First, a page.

“When the first colonists ventured forth from Earth to make their home on the moon, they created a hierarchy for labor. In time, they improved this hierarchy through genetic and surgical manipulation of their fellow man. The result was a color-coded Society of perfect efficiency, one dominated by a superior breed of humanity, the Golds.”
(Usual warning, merely mentioning characters who appear in book 2 might be considered spoilers for book 1 – so go read the wonderful Red Rising instead of this might-be-spoilery-for-it review ;))
We pick back up with Darrow following his graduation from the Institute that made him kill his peers to prove himself worthy of leading Gold society. But of course, Darrow isn’t really a Gold – he’s from the lowly Red caste, ‘carved’ to mimic his social superiors in every way to help bring down the civilisation that oppresses so many.
What follows is an action-packed roller coaster of political machinations. Darrow’s rise is not assured, his battles far from over. Then there’s all the emotional baggage to sort out – and that might prove more tricky than attempted assassinations. Trust is a rare commodity at the best of times, never mind when you’re lying to your friends about the most basic aspect of yourself.
I ended up not quite loving this book as much as its predecessor, but that’s not a big complaint! I think perhaps the claustrophobia, the more defined playing space, of the Institute worked in the story’s favour, whereas now we’re out in the big bad solar system and it makes things a little wilder. There were points when I found the action a little exhausting, then the politics a little heavy. And yet overall it works brilliantly.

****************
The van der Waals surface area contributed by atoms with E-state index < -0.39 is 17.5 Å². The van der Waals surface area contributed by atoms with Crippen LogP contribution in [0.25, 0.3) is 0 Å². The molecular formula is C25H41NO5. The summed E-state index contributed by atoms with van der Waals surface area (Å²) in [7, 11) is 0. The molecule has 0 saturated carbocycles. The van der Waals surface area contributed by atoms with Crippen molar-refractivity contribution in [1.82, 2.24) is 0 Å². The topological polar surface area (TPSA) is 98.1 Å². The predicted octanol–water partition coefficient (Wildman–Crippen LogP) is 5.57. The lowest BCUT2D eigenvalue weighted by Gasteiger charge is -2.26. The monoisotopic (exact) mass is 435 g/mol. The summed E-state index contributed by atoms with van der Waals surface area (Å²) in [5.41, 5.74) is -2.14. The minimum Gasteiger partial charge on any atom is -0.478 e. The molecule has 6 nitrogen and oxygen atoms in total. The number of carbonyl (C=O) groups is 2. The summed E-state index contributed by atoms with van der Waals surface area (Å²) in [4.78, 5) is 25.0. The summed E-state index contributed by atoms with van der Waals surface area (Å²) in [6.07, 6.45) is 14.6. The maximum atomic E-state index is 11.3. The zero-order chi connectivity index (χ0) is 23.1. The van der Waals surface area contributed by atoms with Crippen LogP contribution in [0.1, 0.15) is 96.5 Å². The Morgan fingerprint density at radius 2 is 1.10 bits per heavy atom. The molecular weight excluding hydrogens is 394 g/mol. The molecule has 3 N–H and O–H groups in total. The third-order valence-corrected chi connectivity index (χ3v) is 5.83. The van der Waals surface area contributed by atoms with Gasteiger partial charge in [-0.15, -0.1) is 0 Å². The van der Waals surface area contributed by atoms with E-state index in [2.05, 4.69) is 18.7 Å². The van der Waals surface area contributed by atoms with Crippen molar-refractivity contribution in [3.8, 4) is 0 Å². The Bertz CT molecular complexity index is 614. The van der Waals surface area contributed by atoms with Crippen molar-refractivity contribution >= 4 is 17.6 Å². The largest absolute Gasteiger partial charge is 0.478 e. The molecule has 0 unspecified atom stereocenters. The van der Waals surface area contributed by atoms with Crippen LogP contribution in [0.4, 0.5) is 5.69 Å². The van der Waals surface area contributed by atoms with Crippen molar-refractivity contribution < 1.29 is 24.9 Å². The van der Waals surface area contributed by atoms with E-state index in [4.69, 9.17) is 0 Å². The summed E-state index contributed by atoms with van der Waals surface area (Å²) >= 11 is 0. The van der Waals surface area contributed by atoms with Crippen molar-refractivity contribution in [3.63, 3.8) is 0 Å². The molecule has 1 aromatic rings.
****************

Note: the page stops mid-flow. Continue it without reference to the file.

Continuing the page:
What really lifts this is the author’s exquisite use of language. While wholly fitting with the themes of war and plotting and revenge, there are such poetically lifting turns of phrase. For example:
“Roses of a thousand shades fall from the trees as Golds fight beneath them. They’re all red in the end.”
Still, if I was inclined I could pick holes in things. Darrow is maybe a little too perfect. There’s a sense of inertia often found in such stories, where nothing has really changed for generations until this ‘special’ new characters comes along. And I found the introduction of a new character, a new sub-race, to feel quite sudden. Perhaps I just didn’t notice a mention in book one?
But, small complaints. The whole is still gripping. Absolutely no spoiler to say that the book ends on a cliffhanger, so thank goodness book 3 is already available – and next on my TBR to find out how this might possibly all resolve!
Kindle: 443 pages / 51 chapters
First published: 2020
Series: Red Rising book 2
Read from 23rd July – 3rd August 2020
My rating: 8/10